Blighted Areas Now A Calif. Budget Battleground
LIANE HANSEN, host:
California officials are locked in a bitter stalemate over how to close the $15.4 billion budget deficit. One idea pushed by Governor Jerry Brown is to do away with an economic development program that's been around since the 1950s. Proponents say redevelopment agencies helped transform blighted cities across California, but Brown says they've become a bloated bureaucracy the state can no longer afford.
NPR's Jim Zarroli reports.
JIM ZARROLI: When Nora Davis moved to the San Francisco bay area city of Emeryville 30 years ago, it was a place the economy left behind.
Ms. NORA DAVIS: The steel plants moved out, the truckers, the paint companies moved out, left behind this toxic wasteland of empty buildings. They were in very serious economic condition because their tax base had essentially abandoned them.
ZARROLI: Today, Davis is Emeryville's mayor and the city is transformed. The abandoned factories have been replaced by big box stores, offices and hotels. The animation company Pixar moved its headquarters into a renovated cannery. There's a retail and housing complex called Bay Street Emeryville.
Ms. DAVIS: It's a thriving, exciting shopping center that people like to come to.
ZARROLI: City official Helen Bean says the commercial developers who built these projects never would have come to Emeryville without California's redevelopment program, which provided money to clean up old industrial sites and build access roads.
Ms. HELEN BEAN: Well, the cost would have been too great. The time and the cost and the risk all would have been more than what a developer could take on.
ZARROLI: Redevelopment began in 1952 and has been copied by other states. Under the program, cities designate certain areas as blighted, then they set up agencies to promote development inside them - agencies that can borrow to fund new projects.
As time goes on and property values rise, most of the additional tax revenue gets funneled back into the agencies, which allows them to promote even more projects.
Redevelopment officials say there are more than 400 redevelopment agencies in California and few, if any, ever shut down. Terry Christensen teaches political science at San Jose State University.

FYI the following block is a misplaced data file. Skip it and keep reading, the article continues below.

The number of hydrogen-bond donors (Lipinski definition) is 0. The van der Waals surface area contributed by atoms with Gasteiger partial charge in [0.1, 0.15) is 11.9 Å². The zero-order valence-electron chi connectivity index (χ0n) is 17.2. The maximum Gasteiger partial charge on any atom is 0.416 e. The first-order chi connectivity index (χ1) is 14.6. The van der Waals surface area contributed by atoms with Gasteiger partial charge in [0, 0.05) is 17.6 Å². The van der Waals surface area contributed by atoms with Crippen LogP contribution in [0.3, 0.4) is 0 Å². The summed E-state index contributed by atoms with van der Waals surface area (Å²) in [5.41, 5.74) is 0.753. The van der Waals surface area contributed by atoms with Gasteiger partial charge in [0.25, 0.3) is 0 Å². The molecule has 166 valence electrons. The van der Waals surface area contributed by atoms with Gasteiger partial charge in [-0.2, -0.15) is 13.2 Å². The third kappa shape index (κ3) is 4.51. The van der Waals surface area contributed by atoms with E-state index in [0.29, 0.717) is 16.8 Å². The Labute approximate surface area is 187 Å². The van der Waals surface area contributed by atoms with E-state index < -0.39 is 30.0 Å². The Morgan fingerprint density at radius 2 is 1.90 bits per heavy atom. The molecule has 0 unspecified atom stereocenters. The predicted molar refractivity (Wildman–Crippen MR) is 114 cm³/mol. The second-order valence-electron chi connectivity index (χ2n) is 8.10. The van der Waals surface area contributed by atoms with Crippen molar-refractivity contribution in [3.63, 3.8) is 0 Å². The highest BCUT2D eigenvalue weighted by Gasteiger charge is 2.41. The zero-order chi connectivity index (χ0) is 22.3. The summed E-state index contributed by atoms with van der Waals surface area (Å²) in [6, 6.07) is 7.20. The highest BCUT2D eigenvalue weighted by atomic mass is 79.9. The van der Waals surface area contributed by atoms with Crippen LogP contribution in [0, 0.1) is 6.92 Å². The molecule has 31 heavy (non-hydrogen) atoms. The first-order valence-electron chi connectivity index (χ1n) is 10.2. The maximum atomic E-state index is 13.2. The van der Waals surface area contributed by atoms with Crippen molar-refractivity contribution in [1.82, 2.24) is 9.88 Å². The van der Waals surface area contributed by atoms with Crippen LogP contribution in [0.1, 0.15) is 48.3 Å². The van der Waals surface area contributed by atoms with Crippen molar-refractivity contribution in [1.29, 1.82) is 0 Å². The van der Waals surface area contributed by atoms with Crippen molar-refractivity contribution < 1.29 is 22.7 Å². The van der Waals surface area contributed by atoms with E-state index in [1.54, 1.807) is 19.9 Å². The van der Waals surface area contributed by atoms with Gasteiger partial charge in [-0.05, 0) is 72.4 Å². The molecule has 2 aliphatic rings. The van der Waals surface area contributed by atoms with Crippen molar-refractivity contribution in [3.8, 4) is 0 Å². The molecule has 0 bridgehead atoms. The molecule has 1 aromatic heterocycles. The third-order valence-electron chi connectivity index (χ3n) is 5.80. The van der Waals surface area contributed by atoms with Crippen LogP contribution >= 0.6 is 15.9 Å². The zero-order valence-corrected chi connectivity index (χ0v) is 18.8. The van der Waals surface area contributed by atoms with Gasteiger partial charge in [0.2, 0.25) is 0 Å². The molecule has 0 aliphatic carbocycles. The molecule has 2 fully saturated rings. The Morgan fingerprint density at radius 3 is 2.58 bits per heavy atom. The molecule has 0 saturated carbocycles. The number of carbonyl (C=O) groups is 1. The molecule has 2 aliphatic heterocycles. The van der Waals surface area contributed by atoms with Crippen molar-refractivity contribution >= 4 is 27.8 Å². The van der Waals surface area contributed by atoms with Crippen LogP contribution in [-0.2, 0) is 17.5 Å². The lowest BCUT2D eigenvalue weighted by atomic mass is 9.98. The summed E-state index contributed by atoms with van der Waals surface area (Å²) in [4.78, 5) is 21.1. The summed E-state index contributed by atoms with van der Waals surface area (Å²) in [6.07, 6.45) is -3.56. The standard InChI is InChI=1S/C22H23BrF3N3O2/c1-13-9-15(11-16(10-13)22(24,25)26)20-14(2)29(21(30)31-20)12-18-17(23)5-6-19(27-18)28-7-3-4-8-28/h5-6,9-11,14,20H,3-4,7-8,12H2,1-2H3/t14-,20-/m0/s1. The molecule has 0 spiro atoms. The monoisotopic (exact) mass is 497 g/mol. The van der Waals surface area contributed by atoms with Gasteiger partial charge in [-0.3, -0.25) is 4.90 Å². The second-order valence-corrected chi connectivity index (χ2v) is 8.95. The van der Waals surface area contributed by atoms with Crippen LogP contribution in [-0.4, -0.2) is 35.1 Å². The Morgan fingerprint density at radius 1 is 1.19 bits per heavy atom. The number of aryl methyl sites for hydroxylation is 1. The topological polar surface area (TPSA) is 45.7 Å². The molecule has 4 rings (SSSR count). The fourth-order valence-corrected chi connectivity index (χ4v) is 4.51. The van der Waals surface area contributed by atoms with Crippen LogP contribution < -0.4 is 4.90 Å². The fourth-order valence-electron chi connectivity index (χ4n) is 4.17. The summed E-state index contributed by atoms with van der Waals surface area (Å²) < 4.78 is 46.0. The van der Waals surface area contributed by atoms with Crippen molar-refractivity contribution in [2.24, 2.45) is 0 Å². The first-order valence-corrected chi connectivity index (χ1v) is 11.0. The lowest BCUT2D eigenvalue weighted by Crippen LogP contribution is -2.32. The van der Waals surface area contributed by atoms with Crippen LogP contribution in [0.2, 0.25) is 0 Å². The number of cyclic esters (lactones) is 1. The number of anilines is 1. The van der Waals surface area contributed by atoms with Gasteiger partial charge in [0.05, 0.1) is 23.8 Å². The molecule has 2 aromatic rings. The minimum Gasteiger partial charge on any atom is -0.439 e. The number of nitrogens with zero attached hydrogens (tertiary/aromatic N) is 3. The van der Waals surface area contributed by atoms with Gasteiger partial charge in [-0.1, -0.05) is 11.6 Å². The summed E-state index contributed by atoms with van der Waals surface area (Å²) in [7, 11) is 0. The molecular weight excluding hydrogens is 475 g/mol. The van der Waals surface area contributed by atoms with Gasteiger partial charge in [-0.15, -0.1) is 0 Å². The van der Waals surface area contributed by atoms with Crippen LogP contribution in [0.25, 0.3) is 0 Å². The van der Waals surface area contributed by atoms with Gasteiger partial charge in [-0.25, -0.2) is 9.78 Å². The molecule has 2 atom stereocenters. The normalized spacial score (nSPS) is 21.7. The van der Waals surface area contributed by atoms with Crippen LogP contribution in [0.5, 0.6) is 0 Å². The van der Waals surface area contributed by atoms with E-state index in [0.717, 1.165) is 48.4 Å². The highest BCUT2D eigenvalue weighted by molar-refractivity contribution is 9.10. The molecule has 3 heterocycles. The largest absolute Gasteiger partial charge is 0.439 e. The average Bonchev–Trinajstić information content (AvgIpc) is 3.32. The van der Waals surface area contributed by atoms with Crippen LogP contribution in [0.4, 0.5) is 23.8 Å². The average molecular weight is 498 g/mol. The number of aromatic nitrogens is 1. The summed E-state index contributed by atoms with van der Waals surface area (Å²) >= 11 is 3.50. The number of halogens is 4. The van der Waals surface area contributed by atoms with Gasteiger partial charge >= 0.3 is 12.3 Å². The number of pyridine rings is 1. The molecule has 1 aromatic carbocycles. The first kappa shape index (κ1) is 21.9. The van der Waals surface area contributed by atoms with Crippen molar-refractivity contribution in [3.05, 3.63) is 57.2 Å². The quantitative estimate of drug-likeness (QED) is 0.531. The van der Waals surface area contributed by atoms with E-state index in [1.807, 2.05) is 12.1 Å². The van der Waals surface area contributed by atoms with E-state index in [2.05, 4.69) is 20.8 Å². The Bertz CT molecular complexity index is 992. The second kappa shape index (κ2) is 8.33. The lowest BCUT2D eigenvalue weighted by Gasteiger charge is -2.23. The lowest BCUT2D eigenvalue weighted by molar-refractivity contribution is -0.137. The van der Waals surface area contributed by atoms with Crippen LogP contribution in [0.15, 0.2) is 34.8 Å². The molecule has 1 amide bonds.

Professor TERRY CHRISTENSEN (Political Science, San Jose State University): Do they ever end? Well, that's a really good question and I am sure there are places where that's happened, but in most places they seem to find a way to go on almost indefinitely.
ZARROLI: City officials in California love redevelopment. Here was Governor Brown addressing an audience in January.
Governor JERRY BROWN (Democrat, California): When I was mayor of Oakland, I built a lot of good things. I liked redevelopment. Didn't quite understand it; seemed kind of magical. It was the money that you could spend on stuff that they wouldn't otherwise let you spend.
ZARROLI: But today, Brown is fighting to eliminate the program. Spokesman Evan Westrup says redevelopment agencies siphon tax revenue away from local communities - money that would be better spent on schools and police, which means more of a burden on the state.
Mr. EVAN WESTRUP (Spokesman for Governor Jerry Brown): At this point, you have billions of dollars going to what have become bloated redevelopment agencies. And given the times we're in right now, the governor believes we need to rethink how those scarce taxpayer dollars are being spent.
ZARROLI: Recently, the state comptroller issued a report criticizing redevelopment agencies. He said some agencies use money for purposes that have little to do with combating blight, like renovating golf courses and building stadiums. Local officials say the report cherry-picked abuses to make a political point.
Chris McKenzie of the California League of Cities argues that redevelopment has been an economic boon for the state.
Mr. CHRIS MCKENZIE (California League of Cities): We believe the governor's proposal in all respects is dead on arrival, but more importantly sacrificing over $2 billion in tax revenues that's generated by redevelopment agency investments is very unwise for this state.
ZARROLI: McKenzie argues that Brown lacks the constitutional authority to eliminate redevelopment. Local officials have mounted a huge campaign to save the program, but Terry Christensen of San Jose State isn't sure how much public support it has.
Mr. CHRISTENSEN: There's support amongst the elected officials and redevelopment agency operatives but there's not a lot of public support for it, partly because the public doesn't always understand how it works.
ZARROLI: What Californians do understand is that the state remains deep in the red. Many programs have already been cut. Whatever good they have done, redevelopment agencies may have to share the pain.
Jim Zarroli, NPR News.
(Soundbite of music)
HANSEN: You're listening to NPR News.
NPR transcripts are created on a rush deadline by Verb8tm, Inc., an NPR contractor, and produced using a proprietary transcription process developed with NPR. This text may not be in its final form and may be updated or revised in the future. Accuracy and availability may vary. The authoritative record of NPR’s programming is the audio record.